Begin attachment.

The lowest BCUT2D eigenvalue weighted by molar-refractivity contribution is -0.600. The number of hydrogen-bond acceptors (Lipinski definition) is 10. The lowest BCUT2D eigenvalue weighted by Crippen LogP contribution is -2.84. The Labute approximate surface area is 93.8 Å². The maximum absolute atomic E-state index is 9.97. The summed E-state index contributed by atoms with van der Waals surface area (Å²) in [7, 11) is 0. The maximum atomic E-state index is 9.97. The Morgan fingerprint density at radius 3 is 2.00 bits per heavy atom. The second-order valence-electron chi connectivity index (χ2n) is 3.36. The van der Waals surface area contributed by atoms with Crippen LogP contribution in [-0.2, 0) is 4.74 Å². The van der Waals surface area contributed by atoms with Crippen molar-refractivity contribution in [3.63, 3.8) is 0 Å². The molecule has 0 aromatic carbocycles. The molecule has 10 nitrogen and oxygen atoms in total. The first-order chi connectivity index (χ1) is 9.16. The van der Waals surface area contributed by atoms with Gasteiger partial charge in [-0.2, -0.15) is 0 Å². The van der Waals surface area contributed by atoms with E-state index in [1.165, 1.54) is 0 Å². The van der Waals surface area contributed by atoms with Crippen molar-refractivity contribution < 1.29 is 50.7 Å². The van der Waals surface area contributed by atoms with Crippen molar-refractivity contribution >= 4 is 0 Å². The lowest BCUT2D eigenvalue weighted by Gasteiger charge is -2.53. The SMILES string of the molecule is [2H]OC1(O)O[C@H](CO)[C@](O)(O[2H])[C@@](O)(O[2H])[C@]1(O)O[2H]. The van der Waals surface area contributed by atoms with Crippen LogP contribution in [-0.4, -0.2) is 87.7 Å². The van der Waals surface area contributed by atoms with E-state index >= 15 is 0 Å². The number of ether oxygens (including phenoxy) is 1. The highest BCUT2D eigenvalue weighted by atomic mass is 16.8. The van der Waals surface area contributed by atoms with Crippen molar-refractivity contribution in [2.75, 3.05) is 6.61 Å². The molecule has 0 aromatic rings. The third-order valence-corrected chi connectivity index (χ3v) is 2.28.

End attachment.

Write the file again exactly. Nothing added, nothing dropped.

The lowest BCUT2D eigenvalue weighted by molar-refractivity contribution is -0.600. The number of hydrogen-bond acceptors (Lipinski definition) is 10. The lowest BCUT2D eigenvalue weighted by Crippen LogP contribution is -2.84. The Labute approximate surface area is 93.8 Å². The maximum absolute atomic E-state index is 9.97. The summed E-state index contributed by atoms with van der Waals surface area (Å²) in [7, 11) is 0. The maximum atomic E-state index is 9.97. The Morgan fingerprint density at radius 3 is 2.00 bits per heavy atom. The second-order valence-electron chi connectivity index (χ2n) is 3.36. The van der Waals surface area contributed by atoms with Crippen LogP contribution in [-0.2, 0) is 4.74 Å². The van der Waals surface area contributed by atoms with Crippen molar-refractivity contribution in [3.63, 3.8) is 0 Å². The molecule has 0 aromatic carbocycles. The molecule has 10 nitrogen and oxygen atoms in total. The first-order chi connectivity index (χ1) is 9.16. The van der Waals surface area contributed by atoms with Gasteiger partial charge in [-0.2, -0.15) is 0 Å². The van der Waals surface area contributed by atoms with E-state index in [1.165, 1.54) is 0 Å². The van der Waals surface area contributed by atoms with Crippen molar-refractivity contribution < 1.29 is 50.7 Å². The van der Waals surface area contributed by atoms with Crippen molar-refractivity contribution >= 4 is 0 Å². The lowest BCUT2D eigenvalue weighted by Gasteiger charge is -2.53. The SMILES string of the molecule is [2H]OC1(O)O[C@H](CO)[C@](O)(O[2H])[C@@](O)(O[2H])[C@]1(O)O[2H]. The van der Waals surface area contributed by atoms with Crippen LogP contribution in [-0.4, -0.2) is 87.7 Å². The van der Waals surface area contributed by atoms with E-state index >= 15 is 0 Å². The number of ether oxygens (including phenoxy) is 1. The highest BCUT2D eigenvalue weighted by atomic mass is 16.8. The van der Waals surface area contributed by atoms with Crippen molar-refractivity contribution in [2.75, 3.05) is 6.61 Å². The molecule has 0 aromatic rings. The third-order valence-corrected chi connectivity index (χ3v) is 2.28.